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The Trial That Makes Silicon Valley Shudder

Ellen Pao's victory is nowhere near assured, but her case will echo in the tech industry for a long time

It’s possible to isolate one of the moments in which an ordinary gender discrimination trial—albeit one with extraordinary characters—reveals its broader significance. On Feb. 27, Ted Schlein, the ultra-marathon-running managing partner of the blue chip venture capital firm Kleiner Perkins Caufield & Byers, was testifying about the seven-year employment of Ellen Pao, a 45-year-old former junior partner who alleges that her advancement at the firm was blunted by an atmosphere of pervasive sexism. Kleiner's lawyer asked: Hadn’t Pao complained repeatedly about being directed to sit in the outer edge of the room, instead of at the center table, during key meetings? Schlein flatly dismissed the charge, noting that it was a woman from outside the firm who had set up the seating chart for a meeting at which Pao felt slighted. Then he added: "I really don’t think it was a very big deal to us who sits at a table or who does not."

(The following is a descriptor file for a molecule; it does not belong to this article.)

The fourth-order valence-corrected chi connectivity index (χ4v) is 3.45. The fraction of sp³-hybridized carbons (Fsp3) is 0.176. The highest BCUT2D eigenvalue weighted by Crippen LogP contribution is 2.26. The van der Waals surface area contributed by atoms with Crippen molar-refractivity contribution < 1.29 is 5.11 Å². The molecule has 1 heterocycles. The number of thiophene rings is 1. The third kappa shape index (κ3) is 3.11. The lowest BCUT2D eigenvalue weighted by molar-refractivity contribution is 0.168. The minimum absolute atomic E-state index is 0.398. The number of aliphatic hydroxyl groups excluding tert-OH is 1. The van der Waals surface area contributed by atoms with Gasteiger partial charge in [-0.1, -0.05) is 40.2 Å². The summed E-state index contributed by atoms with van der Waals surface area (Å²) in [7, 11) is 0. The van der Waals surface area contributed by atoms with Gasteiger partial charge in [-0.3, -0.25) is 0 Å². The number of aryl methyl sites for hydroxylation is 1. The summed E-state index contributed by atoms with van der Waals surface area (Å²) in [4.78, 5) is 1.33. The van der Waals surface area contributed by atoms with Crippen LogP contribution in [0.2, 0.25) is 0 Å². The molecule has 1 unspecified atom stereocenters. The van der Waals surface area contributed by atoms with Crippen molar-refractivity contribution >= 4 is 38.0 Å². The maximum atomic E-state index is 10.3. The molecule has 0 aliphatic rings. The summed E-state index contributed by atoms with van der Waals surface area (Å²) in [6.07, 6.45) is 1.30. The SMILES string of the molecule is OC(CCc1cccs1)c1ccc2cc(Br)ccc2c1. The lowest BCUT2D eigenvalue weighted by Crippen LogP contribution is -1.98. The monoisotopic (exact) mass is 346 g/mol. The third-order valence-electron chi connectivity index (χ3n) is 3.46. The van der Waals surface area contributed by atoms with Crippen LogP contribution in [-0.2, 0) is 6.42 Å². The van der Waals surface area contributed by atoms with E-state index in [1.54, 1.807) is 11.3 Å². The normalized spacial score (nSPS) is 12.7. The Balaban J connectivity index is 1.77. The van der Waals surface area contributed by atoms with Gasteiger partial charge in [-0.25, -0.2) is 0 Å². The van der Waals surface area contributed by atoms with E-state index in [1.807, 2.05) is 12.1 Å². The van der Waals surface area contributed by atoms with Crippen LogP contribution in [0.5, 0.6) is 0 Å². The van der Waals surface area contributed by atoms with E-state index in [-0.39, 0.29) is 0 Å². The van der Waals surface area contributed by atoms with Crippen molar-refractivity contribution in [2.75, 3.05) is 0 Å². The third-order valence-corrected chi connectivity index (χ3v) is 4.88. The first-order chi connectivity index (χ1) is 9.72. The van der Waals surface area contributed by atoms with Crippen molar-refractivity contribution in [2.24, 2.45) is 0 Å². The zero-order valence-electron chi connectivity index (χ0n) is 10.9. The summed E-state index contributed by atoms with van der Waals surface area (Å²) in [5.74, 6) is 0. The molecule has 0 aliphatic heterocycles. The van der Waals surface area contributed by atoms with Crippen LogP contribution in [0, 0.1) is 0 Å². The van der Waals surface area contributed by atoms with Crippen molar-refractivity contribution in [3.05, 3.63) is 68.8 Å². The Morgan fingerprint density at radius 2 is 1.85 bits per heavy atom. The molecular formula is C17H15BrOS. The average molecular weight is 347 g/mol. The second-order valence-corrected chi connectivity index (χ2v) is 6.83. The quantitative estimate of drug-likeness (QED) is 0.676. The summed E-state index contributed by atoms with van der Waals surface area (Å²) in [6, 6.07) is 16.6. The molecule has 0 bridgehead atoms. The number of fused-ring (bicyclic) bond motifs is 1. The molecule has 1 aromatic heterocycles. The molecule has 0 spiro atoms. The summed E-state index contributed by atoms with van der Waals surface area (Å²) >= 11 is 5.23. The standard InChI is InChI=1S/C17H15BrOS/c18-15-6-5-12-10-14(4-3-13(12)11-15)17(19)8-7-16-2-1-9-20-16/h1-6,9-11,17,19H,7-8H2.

There are always two stories in every Big Trial: the case itself, with its conflicting sets of facts, and the wider narrative—the way those facts fit into the lives of millions of people outside the courtroom. The Ellen Pao case, now in its fourth week in a San Francisco courthouse, resonates wildly on both levels. The trial has become Silicon Valley’s version of Anita Hill’s Senate testimony during Clarence Thomas’s 1991 Supreme Court confirmation hearing. Pao’s case revolves around accusations of more subtle forms of sexism and harassment than pubic hairs on Coke cans—boys-only dinners, frat-house conversation on private planes, and promotions that may or may not have been withheld because Pao was that rarest of breeds in the cosseted world of venture capital: a woman.